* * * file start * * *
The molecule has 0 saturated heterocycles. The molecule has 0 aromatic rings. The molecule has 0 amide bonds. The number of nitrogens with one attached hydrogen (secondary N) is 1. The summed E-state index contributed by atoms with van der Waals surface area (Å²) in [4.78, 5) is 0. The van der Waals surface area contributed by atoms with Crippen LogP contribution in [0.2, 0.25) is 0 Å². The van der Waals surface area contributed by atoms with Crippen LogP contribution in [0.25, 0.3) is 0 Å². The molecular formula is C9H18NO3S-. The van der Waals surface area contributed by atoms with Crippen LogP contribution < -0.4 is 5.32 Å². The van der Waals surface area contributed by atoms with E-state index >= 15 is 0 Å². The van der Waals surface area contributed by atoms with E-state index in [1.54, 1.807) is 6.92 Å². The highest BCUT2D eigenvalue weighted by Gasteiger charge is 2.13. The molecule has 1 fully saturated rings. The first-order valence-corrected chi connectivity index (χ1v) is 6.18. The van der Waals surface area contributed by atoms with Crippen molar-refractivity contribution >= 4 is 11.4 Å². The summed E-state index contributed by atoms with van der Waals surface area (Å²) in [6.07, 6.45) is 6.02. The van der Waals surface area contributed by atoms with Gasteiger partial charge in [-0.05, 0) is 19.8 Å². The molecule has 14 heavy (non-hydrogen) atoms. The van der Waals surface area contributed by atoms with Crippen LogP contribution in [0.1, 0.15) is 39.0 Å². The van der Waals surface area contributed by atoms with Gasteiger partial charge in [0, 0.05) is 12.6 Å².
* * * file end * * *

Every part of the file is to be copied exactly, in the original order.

The molecule has 0 saturated heterocycles. The molecule has 0 aromatic rings. The molecule has 0 amide bonds. The number of nitrogens with one attached hydrogen (secondary N) is 1. The summed E-state index contributed by atoms with van der Waals surface area (Å²) in [4.78, 5) is 0. The van der Waals surface area contributed by atoms with Crippen LogP contribution in [0.2, 0.25) is 0 Å². The van der Waals surface area contributed by atoms with Crippen LogP contribution in [0.25, 0.3) is 0 Å². The molecular formula is C9H18NO3S-. The van der Waals surface area contributed by atoms with Crippen LogP contribution < -0.4 is 5.32 Å². The van der Waals surface area contributed by atoms with E-state index >= 15 is 0 Å². The van der Waals surface area contributed by atoms with E-state index in [1.54, 1.807) is 6.92 Å². The highest BCUT2D eigenvalue weighted by Gasteiger charge is 2.13. The molecule has 1 fully saturated rings. The first-order valence-corrected chi connectivity index (χ1v) is 6.18. The van der Waals surface area contributed by atoms with Crippen molar-refractivity contribution >= 4 is 11.4 Å². The summed E-state index contributed by atoms with van der Waals surface area (Å²) in [6.07, 6.45) is 6.02. The van der Waals surface area contributed by atoms with Gasteiger partial charge in [-0.05, 0) is 19.8 Å². The molecule has 14 heavy (non-hydrogen) atoms. The van der Waals surface area contributed by atoms with Crippen LogP contribution in [0.1, 0.15) is 39.0 Å². The van der Waals surface area contributed by atoms with Gasteiger partial charge in [0, 0.05) is 12.6 Å².